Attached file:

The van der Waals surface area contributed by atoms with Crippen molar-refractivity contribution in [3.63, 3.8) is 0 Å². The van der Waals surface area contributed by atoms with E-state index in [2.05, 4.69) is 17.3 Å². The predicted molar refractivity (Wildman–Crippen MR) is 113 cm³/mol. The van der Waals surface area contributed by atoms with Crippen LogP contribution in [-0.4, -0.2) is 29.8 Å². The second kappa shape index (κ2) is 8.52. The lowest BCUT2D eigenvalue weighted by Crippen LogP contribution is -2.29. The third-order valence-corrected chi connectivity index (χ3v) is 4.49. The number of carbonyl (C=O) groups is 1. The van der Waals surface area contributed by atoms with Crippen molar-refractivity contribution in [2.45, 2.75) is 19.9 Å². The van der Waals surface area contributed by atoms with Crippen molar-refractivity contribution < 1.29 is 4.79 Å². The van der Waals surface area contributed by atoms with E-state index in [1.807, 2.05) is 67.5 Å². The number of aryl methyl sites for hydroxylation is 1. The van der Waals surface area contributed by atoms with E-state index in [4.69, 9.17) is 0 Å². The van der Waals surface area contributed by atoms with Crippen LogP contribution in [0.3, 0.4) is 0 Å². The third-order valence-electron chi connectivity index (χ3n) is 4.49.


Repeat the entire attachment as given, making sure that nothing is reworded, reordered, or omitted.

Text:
The van der Waals surface area contributed by atoms with Crippen molar-refractivity contribution in [3.63, 3.8) is 0 Å². The van der Waals surface area contributed by atoms with E-state index in [2.05, 4.69) is 17.3 Å². The predicted molar refractivity (Wildman–Crippen MR) is 113 cm³/mol. The van der Waals surface area contributed by atoms with Crippen LogP contribution in [-0.4, -0.2) is 29.8 Å². The second kappa shape index (κ2) is 8.52. The lowest BCUT2D eigenvalue weighted by Crippen LogP contribution is -2.29. The third-order valence-corrected chi connectivity index (χ3v) is 4.49. The number of carbonyl (C=O) groups is 1. The van der Waals surface area contributed by atoms with Crippen molar-refractivity contribution in [2.45, 2.75) is 19.9 Å². The van der Waals surface area contributed by atoms with Crippen molar-refractivity contribution < 1.29 is 4.79 Å². The van der Waals surface area contributed by atoms with E-state index in [1.807, 2.05) is 67.5 Å². The number of aryl methyl sites for hydroxylation is 1. The van der Waals surface area contributed by atoms with E-state index in [4.69, 9.17) is 0 Å². The van der Waals surface area contributed by atoms with Crippen LogP contribution in [0.3, 0.4) is 0 Å². The third-order valence-electron chi connectivity index (χ3n) is 4.49.